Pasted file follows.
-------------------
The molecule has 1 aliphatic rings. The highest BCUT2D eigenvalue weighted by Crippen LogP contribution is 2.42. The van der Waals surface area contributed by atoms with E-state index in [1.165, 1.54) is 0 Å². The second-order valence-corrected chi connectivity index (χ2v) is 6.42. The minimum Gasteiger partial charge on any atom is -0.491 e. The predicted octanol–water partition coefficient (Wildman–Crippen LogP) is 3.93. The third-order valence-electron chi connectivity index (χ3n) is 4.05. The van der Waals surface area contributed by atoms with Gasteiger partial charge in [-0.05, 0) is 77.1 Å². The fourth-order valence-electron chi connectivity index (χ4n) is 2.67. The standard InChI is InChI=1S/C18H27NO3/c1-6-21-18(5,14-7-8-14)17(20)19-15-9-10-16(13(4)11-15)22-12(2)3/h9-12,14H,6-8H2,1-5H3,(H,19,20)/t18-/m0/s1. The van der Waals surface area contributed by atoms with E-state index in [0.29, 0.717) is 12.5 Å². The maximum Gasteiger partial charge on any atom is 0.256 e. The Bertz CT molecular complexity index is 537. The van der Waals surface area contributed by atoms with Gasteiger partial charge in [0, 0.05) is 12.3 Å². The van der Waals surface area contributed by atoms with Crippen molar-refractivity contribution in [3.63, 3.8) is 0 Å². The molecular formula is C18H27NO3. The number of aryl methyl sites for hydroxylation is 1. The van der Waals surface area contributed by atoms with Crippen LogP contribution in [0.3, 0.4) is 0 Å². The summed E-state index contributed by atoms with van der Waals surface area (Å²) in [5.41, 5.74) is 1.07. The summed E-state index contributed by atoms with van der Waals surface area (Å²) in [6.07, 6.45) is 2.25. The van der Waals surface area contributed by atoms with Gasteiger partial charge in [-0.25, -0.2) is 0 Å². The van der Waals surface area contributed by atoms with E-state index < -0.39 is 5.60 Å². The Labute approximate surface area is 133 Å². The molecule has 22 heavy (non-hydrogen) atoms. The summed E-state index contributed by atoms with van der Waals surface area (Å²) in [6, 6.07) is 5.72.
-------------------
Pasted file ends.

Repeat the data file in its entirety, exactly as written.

The molecule has 1 aliphatic rings. The highest BCUT2D eigenvalue weighted by Crippen LogP contribution is 2.42. The van der Waals surface area contributed by atoms with E-state index in [1.165, 1.54) is 0 Å². The second-order valence-corrected chi connectivity index (χ2v) is 6.42. The minimum Gasteiger partial charge on any atom is -0.491 e. The predicted octanol–water partition coefficient (Wildman–Crippen LogP) is 3.93. The third-order valence-electron chi connectivity index (χ3n) is 4.05. The van der Waals surface area contributed by atoms with Gasteiger partial charge in [-0.05, 0) is 77.1 Å². The fourth-order valence-electron chi connectivity index (χ4n) is 2.67. The standard InChI is InChI=1S/C18H27NO3/c1-6-21-18(5,14-7-8-14)17(20)19-15-9-10-16(13(4)11-15)22-12(2)3/h9-12,14H,6-8H2,1-5H3,(H,19,20)/t18-/m0/s1. The van der Waals surface area contributed by atoms with E-state index in [0.29, 0.717) is 12.5 Å². The maximum Gasteiger partial charge on any atom is 0.256 e. The Bertz CT molecular complexity index is 537. The van der Waals surface area contributed by atoms with Gasteiger partial charge in [0, 0.05) is 12.3 Å². The van der Waals surface area contributed by atoms with Crippen molar-refractivity contribution in [3.63, 3.8) is 0 Å². The molecular formula is C18H27NO3. The number of aryl methyl sites for hydroxylation is 1. The van der Waals surface area contributed by atoms with Crippen LogP contribution in [0.3, 0.4) is 0 Å². The summed E-state index contributed by atoms with van der Waals surface area (Å²) in [5.41, 5.74) is 1.07. The summed E-state index contributed by atoms with van der Waals surface area (Å²) in [6.07, 6.45) is 2.25. The van der Waals surface area contributed by atoms with Gasteiger partial charge in [-0.25, -0.2) is 0 Å². The van der Waals surface area contributed by atoms with E-state index < -0.39 is 5.60 Å². The Labute approximate surface area is 133 Å². The molecule has 22 heavy (non-hydrogen) atoms. The summed E-state index contributed by atoms with van der Waals surface area (Å²) in [6, 6.07) is 5.72.